In 1949, the U.S. Congress passed an Immigration Act for displaced persons. After we received an invitation from our U.S. sponsor, Mr. Dave Marx, president of a radio company in Albany, New York, we knew our dreams and plans to enter the United States would be realized. Despite my early difficulties with the spoken English language, in 1949, I started my new engineering career in the U.S. as the Chief Engineer of the W.T. La Rose Company, in Troy, New York.
I developed there, during four years, a line of specialized, dielectric heater models destined for the plastic and rubber industries. They were used to enhance manufacturing productivity, and the quality of plastic and rubber products.
During 1953, we moved to California and I returned to my field of telecommunications. In Los Angeles, I joined the Resdel Engineering Corporation. (In 1954, we received our U.S. Citizenships with dignity and honor.) At Resdel, I coordinated the system engineering efforts for the development and production of precision, passive and active Doppler type, launch vehicle tracking systems, called DOVAP and UDOP, for NASA and the U.S. Air Force. My appointments were Chief Engineer and Senior Vice President.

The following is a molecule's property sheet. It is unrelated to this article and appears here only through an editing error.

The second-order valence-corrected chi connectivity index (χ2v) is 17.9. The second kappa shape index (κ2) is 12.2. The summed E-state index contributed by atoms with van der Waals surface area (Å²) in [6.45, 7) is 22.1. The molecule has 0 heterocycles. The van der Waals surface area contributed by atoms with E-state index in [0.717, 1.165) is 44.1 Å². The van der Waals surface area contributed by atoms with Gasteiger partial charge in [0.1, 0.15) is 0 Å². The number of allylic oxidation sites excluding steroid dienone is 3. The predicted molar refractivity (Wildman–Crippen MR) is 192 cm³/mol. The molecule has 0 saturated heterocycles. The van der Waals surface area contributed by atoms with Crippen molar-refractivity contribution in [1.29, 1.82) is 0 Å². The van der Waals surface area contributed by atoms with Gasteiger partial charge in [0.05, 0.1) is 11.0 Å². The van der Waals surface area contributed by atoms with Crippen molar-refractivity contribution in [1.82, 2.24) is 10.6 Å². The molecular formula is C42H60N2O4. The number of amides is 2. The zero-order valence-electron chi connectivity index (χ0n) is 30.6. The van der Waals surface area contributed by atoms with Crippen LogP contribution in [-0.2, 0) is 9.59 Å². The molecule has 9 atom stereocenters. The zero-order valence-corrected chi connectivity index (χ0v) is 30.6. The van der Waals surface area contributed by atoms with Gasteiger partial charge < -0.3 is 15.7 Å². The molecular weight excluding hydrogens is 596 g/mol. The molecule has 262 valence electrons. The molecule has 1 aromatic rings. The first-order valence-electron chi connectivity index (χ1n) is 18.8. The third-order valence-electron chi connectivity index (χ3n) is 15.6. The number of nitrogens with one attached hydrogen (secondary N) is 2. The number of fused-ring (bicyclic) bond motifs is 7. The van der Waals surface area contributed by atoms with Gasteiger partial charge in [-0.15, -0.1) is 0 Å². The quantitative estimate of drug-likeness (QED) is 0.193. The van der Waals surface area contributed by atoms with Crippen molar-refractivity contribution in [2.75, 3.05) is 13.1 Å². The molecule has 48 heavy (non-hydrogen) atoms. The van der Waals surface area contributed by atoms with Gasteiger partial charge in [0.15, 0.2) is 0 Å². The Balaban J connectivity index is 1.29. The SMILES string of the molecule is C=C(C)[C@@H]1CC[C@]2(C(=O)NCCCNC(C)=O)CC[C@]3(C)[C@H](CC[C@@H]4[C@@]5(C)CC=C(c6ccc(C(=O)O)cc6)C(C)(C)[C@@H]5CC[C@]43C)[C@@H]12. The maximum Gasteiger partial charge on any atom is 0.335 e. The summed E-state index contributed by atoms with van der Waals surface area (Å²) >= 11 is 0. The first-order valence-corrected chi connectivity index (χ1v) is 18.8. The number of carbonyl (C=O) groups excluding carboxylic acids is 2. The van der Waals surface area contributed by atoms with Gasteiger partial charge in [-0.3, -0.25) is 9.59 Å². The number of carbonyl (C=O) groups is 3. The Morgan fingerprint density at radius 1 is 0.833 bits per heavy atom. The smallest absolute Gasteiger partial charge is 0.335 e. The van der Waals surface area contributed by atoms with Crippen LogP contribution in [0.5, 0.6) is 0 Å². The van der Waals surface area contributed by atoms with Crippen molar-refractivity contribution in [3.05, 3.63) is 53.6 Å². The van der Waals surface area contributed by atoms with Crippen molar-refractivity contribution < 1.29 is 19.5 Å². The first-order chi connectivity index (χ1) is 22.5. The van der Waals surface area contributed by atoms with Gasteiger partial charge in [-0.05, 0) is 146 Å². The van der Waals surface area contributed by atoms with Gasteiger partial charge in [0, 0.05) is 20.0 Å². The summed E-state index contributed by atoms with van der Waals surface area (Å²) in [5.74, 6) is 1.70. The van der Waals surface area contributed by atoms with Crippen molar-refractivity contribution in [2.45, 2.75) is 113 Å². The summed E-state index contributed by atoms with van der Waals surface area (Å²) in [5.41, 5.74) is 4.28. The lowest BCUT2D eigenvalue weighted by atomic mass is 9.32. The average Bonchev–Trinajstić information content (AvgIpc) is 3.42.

We handled only government contracts; thus, consequently our work load was never stable enough to keep our key employees. During my thirteen years there, we sailed through hectic and unpleasant firing and hiring phases. I have found that most of the other small electronics companies had the same experience.
In 1966, the Jet Propulsion Laboratory (JPL) invited me to act as the Deep Space Network Manager of the Pioneer 6 through 11 missions. In 1969, with the cooperation of a newly formed Pioneer Support Team, we initiated, developed and implemented for the Deep Space Network (DSN) all additional capabilities specified in our system engineering plan for the successful tracking and data acquisition support of the Pioneer 10 and 11 spacecraft. They were mankind's "first" fly by visitors of Jupitor and Saturn, the largest planets of the solar system.
I envisioned already, around 1955, that earth satellites would provide continuous surveillance of the surface of our earth and would detect military activities by any nation. International news acquired and dispersed via media elements, such as radio, TV and newspapers, would inhibit monarchs, dictators and key political functionaries to build up their own, super empires by defrauding public funds and national treasures.
My studies of humankind's history have shown that all wars or even skirmishes were initiated by insufficient, untrue and twisted information exchanges. As a regular rule, monarchs declared wars without the knowledge and approval of their subjects and their military. The world wide development of the expanding telecommunications systems of the INFORMATION AGE will be the real guardians of PEACE. The World's harmony must be maintained and controlled by well planned and organized information exchanges, negotiations and treaties. To enhance the life standards of undeveloped nations, they must participate in an intensive knowledge exchange methods.